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New Orleans, LA-- A New Orleans police officer and artist has been suspended for five days after a hearing regarding an incident where he allegedly used a homicide victim's blood at a crime scene to scrawl letters with his gloved fingers in May of 2014.

His supervisor, Sgt. Marc Amos has received a fifteen day suspension for failure to supervise, since he verbally reprimanded the officer, but filed no formal disciplinary action.

Officer Charles Hoffacker is quite well known for his political and violence fueled art which he describes as follows on his website:

"I use art to bring the violence I experience on a daily basis to the forefront of the more cultivated art world. Art to ignite reflection, and artistic creation to spur a dialogue of resolution is the underlying purpose of pursuing this career. I find solace in the tradition of painting to both memorialize and reason my subject matter."

The officer was sifting through coagulated blood looking for evidence and claims he was just wiping his fingers off on the sidewalk and did not mean to write anything.

“You have to physically go through (the blood) with rubber gloves and feel for any pellets or any evidence that might be concealed,” said Hoffacker's defense attorney. “It’s a disgusting job, but that’s what he was doing.”

Seeing this, another officer approached him and said "Look! Charlie's painting something." which Hoffacker admittedly went along with.

The officer claims his coworkers find him weird due to his artistic nature and this was likely just a jab at him.

The officer and his attorney maintain it was a coincidence that it appeared like hand writing and that he had not intended to write with the blood, yet “played along” at the scene by joking to the other officers that the blood he wiped off his rubber gloves resembled part of the word “help.” The New Orleans Advocate reports.

His attorney also stated that Hoffacker doesn't “want anyone in the family of the deceased thinking that he was being disrespectful in any way, shape or form, or that he ever would have done anything to impugn the integrity of any investigation.”

Vice interviewed Hoffacker back in September prior to his recent suspension hearing and reported that the officer often buys signs off the city's homeless population and uses the cardboard to paint their portraits and noted how Hoffacker is known for being more compassionate than most. He claims he joined the force to help people and is often the victim of "pot shots" by his co workers, describing them as jocks that he doesn't quite fit in with.

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The officer spoke of his internal trouble's as he doesn't fit into the art world, either, due to his day job and many artist's distrust of the police. He spoke of losing friends over his career and how artists are actually less accepting of him than the police are, and his struggle with self loathing.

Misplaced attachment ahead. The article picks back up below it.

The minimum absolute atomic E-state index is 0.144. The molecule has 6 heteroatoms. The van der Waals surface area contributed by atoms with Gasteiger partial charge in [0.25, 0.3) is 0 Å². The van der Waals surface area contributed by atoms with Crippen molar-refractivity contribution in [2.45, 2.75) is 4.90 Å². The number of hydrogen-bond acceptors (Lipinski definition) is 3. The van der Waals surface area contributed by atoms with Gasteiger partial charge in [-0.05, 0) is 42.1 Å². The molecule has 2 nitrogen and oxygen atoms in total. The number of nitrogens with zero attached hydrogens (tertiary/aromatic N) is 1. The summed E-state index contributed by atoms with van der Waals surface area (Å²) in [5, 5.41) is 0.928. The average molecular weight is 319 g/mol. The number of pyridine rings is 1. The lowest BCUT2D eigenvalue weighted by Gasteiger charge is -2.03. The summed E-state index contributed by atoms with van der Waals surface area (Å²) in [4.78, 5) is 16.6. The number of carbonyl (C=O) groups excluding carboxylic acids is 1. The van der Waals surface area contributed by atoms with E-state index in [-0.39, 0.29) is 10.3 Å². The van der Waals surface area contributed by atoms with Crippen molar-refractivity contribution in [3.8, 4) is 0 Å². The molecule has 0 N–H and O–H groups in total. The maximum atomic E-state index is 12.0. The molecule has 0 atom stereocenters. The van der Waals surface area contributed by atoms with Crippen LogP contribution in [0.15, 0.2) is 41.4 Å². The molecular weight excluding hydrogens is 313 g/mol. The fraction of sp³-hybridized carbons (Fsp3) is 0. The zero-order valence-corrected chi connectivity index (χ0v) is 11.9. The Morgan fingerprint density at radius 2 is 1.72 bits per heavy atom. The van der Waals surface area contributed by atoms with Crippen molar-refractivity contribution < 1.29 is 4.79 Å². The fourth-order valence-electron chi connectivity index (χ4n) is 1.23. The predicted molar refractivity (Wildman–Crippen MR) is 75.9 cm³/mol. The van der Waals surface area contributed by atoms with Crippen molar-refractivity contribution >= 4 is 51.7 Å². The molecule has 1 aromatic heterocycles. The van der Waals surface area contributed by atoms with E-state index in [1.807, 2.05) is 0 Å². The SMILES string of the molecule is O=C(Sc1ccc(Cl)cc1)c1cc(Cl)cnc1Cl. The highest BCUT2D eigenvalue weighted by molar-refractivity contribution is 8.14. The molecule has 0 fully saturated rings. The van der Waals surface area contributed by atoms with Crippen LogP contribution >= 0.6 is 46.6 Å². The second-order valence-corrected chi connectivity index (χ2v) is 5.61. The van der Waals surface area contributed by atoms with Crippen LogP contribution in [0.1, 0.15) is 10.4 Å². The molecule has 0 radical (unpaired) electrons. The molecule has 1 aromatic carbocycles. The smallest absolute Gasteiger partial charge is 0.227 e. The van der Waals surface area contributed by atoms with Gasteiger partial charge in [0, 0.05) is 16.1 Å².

"I deal with a lot of self-loathing. I take some medicine for depression, whatever. And I never feel good about myself, except when I’m making art." the officer told them. "I would consider myself very nice and sweet. I don’t like the feeling of arresting people; it’s a terrible feeling taking someone’s freedom away—even when it’s deserved." Hoffacker also stated.

When asked if he understood the anger in Ferguson,

"I will never know what it’s like to be a young black man in America. The way I hear people talk about [the police], I would say it’s gotta be somewhat close to being a white police officer. I walk into a coffee shop in uniform and it’s like I have leprosy. It’s not the same—you can’t take your skin off—but it’s the same look of disgust. And I’m like, What did I do to deserve this? I would gladly take a bullet for you. It kinda makes me wanna embrace my art career 100 percent."

"For myself, the expressive nature of art presents the perfect medium to begin a path towards realization of our own value and the value of every member of our society." he wrote on his website.

Hoffacker has been reassigned out of the homicide division in response to the incident and said that his stress and anxiety have gone way down since being assigned to desk duty.

Looking into the artwork of Hoffacker, and the dates on his recent pieces, it seems that this cop is undergoing a transformation of sorts, waking up to the corruption that is so rife within the state. It's quite heartening to see this awakening materialize, in spite of the uniform.

A quick look at theHeads of State section on his art website shows that he is willing to call out government corruption through his artwork.

He's even gone so far as to paint a police officer as the devil, officer beelzebub. 

We hope that he decides to leave the force to further his career in art, as he is actually quite talented and perhaps too compassionate for a career that forces you to dehumanize people. If this man is the kind person he claims who just wants to help people, there are much better avenues than becoming the oppressor.

We also hope he lays off disrespecting the dead by joking around about finger painting with their blood.

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